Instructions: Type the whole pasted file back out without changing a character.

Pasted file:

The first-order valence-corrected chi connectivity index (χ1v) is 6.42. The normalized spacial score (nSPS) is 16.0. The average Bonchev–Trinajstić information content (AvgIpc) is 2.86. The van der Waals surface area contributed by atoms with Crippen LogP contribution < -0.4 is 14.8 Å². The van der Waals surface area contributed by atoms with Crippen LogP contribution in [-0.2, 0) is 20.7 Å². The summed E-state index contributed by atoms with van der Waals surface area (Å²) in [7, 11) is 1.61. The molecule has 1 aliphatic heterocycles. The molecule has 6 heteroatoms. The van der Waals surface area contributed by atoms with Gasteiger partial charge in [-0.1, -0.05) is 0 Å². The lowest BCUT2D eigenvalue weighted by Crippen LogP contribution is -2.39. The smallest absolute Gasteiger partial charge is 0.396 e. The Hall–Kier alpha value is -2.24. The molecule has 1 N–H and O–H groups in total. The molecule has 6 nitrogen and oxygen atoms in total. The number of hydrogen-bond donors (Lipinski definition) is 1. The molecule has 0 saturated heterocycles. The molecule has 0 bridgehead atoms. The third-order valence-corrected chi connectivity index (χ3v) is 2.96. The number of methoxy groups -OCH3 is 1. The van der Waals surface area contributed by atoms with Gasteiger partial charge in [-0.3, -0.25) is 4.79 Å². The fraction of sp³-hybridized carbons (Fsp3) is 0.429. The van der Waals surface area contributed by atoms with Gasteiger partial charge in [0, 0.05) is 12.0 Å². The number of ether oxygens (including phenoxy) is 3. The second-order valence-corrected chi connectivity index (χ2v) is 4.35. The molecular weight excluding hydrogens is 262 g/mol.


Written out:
The first-order valence-corrected chi connectivity index (χ1v) is 6.42. The normalized spacial score (nSPS) is 16.0. The average Bonchev–Trinajstić information content (AvgIpc) is 2.86. The van der Waals surface area contributed by atoms with Crippen LogP contribution < -0.4 is 14.8 Å². The van der Waals surface area contributed by atoms with Crippen LogP contribution in [-0.2, 0) is 20.7 Å². The summed E-state index contributed by atoms with van der Waals surface area (Å²) in [7, 11) is 1.61. The molecule has 1 aliphatic heterocycles. The molecule has 6 heteroatoms. The van der Waals surface area contributed by atoms with Gasteiger partial charge in [-0.1, -0.05) is 0 Å². The lowest BCUT2D eigenvalue weighted by Crippen LogP contribution is -2.39. The smallest absolute Gasteiger partial charge is 0.396 e. The Hall–Kier alpha value is -2.24. The molecule has 1 N–H and O–H groups in total. The molecule has 6 nitrogen and oxygen atoms in total. The number of hydrogen-bond donors (Lipinski definition) is 1. The molecule has 0 saturated heterocycles. The molecule has 0 bridgehead atoms. The third-order valence-corrected chi connectivity index (χ3v) is 2.96. The number of methoxy groups -OCH3 is 1. The van der Waals surface area contributed by atoms with Gasteiger partial charge in [-0.3, -0.25) is 4.79 Å². The fraction of sp³-hybridized carbons (Fsp3) is 0.429. The van der Waals surface area contributed by atoms with Gasteiger partial charge in [0, 0.05) is 12.0 Å². The number of ether oxygens (including phenoxy) is 3. The second-order valence-corrected chi connectivity index (χ2v) is 4.35. The molecular weight excluding hydrogens is 262 g/mol.